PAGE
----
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Photo of me presenting in Istanbul, Turkey, courtesy of MediaCat.
Post by David Meerman Scott
I’ve been to something like one hundred conferences and corporate events in the past several years as I travel the world delivering keynotes and running seminars. I’ve seen a few great speeches. Sadly, most speeches I see are not very good. Some are downright terrible.
I’ve been collecting some observations on what makes a good presentation and also drawing from my own experience.
Most of us have an opportunity to speak, perhaps at your industry event, or your company’s sales conference, or to a local club.
Make the most of your opportunity.
Take it seriously
If 200 people are in a room and you speak for a half hour, you are taking up 100 hours of people’s time. I see many speakers “wing it” and it makes me feel sorry for the audience. Don’t look bad.
Know the conference organizer’s goals
When I speak, I work with organizers to deliver three goals in equal proportion: Education, entertainment, and motivation. Since I am a paid speaker, I must deliver on all three so the conference organizer is happy they invited me. You need to know the goals for being on the podium too. Why were you invited? How would the organizer define success?
When someone says: “Let me tell you a story…,” you’re interested, right? When someone says: “Let me tell you about my company…,” is your reaction the same? It doesn’t sound like a way you want to spend your valuable time, does it? Stories are exciting. Most presentations are dry. Open with a story. Tell stories to illustrate your point. It’s fascinating to see an audience sit up and pay attention when you start to tell a story on the stage.
Nobody cares about your products (except you)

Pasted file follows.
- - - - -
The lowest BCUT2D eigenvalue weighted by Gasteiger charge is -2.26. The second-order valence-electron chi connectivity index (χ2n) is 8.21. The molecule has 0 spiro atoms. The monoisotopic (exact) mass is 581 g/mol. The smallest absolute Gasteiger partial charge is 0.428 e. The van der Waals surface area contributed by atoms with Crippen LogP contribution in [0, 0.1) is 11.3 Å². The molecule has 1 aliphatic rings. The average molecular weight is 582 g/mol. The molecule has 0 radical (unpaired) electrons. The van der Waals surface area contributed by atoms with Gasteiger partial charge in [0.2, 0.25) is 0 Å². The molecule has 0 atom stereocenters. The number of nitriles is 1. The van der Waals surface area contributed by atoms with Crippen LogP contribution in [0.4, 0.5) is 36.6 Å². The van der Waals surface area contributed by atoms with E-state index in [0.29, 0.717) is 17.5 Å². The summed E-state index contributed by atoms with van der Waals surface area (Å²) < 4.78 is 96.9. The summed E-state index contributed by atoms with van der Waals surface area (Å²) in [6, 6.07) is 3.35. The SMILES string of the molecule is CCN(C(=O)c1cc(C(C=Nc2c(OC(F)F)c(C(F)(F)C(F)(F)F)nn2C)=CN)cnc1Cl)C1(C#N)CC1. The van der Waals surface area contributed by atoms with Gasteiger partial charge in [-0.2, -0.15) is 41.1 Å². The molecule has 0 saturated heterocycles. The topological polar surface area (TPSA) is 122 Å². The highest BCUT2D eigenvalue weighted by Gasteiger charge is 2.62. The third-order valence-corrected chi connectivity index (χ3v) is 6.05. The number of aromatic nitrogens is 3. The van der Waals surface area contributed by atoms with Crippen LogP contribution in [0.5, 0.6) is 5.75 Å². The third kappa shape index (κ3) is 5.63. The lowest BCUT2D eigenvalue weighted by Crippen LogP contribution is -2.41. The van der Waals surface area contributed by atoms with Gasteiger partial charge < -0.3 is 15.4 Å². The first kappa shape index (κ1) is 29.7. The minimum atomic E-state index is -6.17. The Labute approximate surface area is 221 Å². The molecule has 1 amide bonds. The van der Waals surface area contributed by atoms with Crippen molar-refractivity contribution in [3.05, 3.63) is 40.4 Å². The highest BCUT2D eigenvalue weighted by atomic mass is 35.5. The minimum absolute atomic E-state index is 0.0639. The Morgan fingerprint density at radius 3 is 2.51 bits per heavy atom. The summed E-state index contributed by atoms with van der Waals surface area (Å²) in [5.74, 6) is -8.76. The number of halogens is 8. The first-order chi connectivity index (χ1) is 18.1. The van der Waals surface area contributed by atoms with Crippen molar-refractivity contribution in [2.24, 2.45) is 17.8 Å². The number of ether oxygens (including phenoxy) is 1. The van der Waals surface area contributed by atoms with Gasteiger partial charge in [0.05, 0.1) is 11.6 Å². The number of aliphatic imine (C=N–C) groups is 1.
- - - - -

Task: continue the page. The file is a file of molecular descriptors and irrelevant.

Yes, it’s just like what I say about Web marketing. What people do care about are themselves and ways to solve their problems. A speech is not about you; it is about your audience. You must resist the urge to hype your products and services. Even if you’re asked to speak about your company or your products, make it about your customers or the problem you solve instead.
Prepare and practice
Run through your presentation as many times as required so that you are completely comfortable with the material. You should know the presentation so well that you could do it without PowerPoint and without notes.
Don’t use PowerPoint as a TelePrompTer
Slides are great for showing images, charts, and the like. Consider showing a short video. But definitely don’t use slides to show bulleted lists of text. Yawn! Way too many people just read off their slides. Don’t! PowerPoint is not a speaker’s crutch; it is a way to illustrate your spoken point. By the way, some of the best speakers don’t use slides at all.
There is nothing worse than a presenter fumbling with technology on a stage. Everyone becomes uncomfortable and it is nearly impossible to make up that bad first impression. You should plan to arrive at the venue with plenty of time to spare and go to the room at least one hour prior to when you go on. You may need to arrive much earlier if there are sessions before yours because you will want to set up and test your equipment and stand on the stage to get a feel of the room. Use the microphone to hear your voice. Get as comfortable as possible with the venue before people arrive (or when they are on a break). The conference organizer and the A/V people will love you for arriving early! And when you are comfortable with logistics, you will deliver a better speech.
Bring an electronic copy of your presentation
I always carry my presentation on a memory stick and wear it around my neck from the moment I step out of my house until after I have presented. I wear it on the plane and in the hotel. I wear it out to dinner. You never know what may happen to your computer (I spilled water on my computer in Brussels once and fried it), so having that backup is comforting.
Don’t go long
When you build a speech and deliver it for the first time, it almost always runs long. Don’t go over time! It’s okay to end short because you can take a few questions, but running long makes the entire event schedule get out of whack. Worse, they may pull you off the stage, which looks awful.
Be aware of body language
My friend Nick Morgan, author of Trust Me: Four Steps to Authenticity and Charisma says: “When words and body language are in conflict, body language wins every time.” If you are nervous, it shows. If you don’t believe what you’re saying, it shows. If you aren’t having fun, it shows. And your audience will always react to your body language instead of your words.